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January 1993, Vol. 116, No. 1
Ruth A. Brown
D uring 1992, four States provided workers' compensation coverage through alternative sources, other than through workers' compensation insurance. Alabama permitted employers to insure for workers' compensation liability by any combination of life, disability, accident, health, or other insurance as long as coverage did not limit or exclude workers' compensation benefits. California implemented a pilot project under which a participating employer would be authorized to contract with a qualified health care service plan to be the exclusive provider of medical care for work and nonwork injuries and illnesses. Georgia's insurance commissioner was authorized to approve pilot projects which allowed employers and employees to enter into agreements to provide employees with workers' compensation medical benefits through comprehensive health insurance that covers workplace injuries and illnesses. Maine passed legislation requiring the superintendent of insurance to adopt rules to permit employers and employees to enter into agreements to provide the employees with health care benefits covering both workplace and nonworkplace injury and illness.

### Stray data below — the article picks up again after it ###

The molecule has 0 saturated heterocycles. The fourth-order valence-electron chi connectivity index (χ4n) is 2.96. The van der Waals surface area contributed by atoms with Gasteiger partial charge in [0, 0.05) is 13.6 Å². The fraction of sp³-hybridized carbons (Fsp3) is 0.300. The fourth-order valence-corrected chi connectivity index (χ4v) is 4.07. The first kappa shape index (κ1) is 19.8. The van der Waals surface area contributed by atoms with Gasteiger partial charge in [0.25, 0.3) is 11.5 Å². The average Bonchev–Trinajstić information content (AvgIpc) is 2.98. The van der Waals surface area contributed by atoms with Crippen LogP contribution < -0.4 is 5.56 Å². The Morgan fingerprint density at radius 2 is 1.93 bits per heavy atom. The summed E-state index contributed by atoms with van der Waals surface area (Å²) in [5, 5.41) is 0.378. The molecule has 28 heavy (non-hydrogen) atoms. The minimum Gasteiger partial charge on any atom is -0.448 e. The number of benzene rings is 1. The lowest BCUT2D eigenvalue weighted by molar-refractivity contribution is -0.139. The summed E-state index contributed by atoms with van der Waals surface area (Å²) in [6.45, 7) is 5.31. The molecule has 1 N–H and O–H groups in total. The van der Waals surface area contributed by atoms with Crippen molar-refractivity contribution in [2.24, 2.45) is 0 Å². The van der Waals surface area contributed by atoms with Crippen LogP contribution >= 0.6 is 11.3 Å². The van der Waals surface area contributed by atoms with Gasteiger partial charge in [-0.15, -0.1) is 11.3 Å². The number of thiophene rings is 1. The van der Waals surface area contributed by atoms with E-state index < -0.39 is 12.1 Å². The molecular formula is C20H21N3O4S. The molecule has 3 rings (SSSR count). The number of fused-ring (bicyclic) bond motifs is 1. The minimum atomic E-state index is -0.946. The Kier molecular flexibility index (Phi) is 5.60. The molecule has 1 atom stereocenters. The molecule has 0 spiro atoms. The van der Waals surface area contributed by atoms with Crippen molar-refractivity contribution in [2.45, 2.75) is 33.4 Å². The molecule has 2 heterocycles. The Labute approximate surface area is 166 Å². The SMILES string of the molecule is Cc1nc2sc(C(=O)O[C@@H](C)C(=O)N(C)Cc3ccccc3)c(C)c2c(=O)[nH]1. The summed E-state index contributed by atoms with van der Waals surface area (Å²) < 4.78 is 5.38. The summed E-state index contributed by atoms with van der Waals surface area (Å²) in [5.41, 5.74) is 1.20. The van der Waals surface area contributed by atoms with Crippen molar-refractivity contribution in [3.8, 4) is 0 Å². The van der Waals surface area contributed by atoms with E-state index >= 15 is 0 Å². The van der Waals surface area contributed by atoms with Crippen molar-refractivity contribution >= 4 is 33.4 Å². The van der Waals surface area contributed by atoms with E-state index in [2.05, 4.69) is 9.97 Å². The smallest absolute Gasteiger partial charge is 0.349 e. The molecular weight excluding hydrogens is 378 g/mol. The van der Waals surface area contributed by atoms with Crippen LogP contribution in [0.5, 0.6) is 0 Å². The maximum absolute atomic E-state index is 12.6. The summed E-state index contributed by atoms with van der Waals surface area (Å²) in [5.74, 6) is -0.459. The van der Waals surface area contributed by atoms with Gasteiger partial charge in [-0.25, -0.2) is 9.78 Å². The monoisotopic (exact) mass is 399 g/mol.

The number of States allowing workers compensation policies with deductibles continues to increase, as Kentucky, Minnesota, Mississippi, and Missouri instituted such provisions. Colorado increased the amount of the deductible allowed under its statute.
Workers' compensation fraud received considerable attention in 1992, as Connecticut, Minnesota, and Oklahoma established fraud units within their workers' compensation divisions, and Alabama, Missouri, and Rhode Island stiffened their fraud penalty provisions.
This excerpt is from an article published in the January 1993 issue of the Monthly Labor Review. The full text of the article is available in Adobe Acrobat's Portable Document Format (PDF). See How to view a PDF file for more information.
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State workers' compensation legislation enacted in 1993. January 1994.
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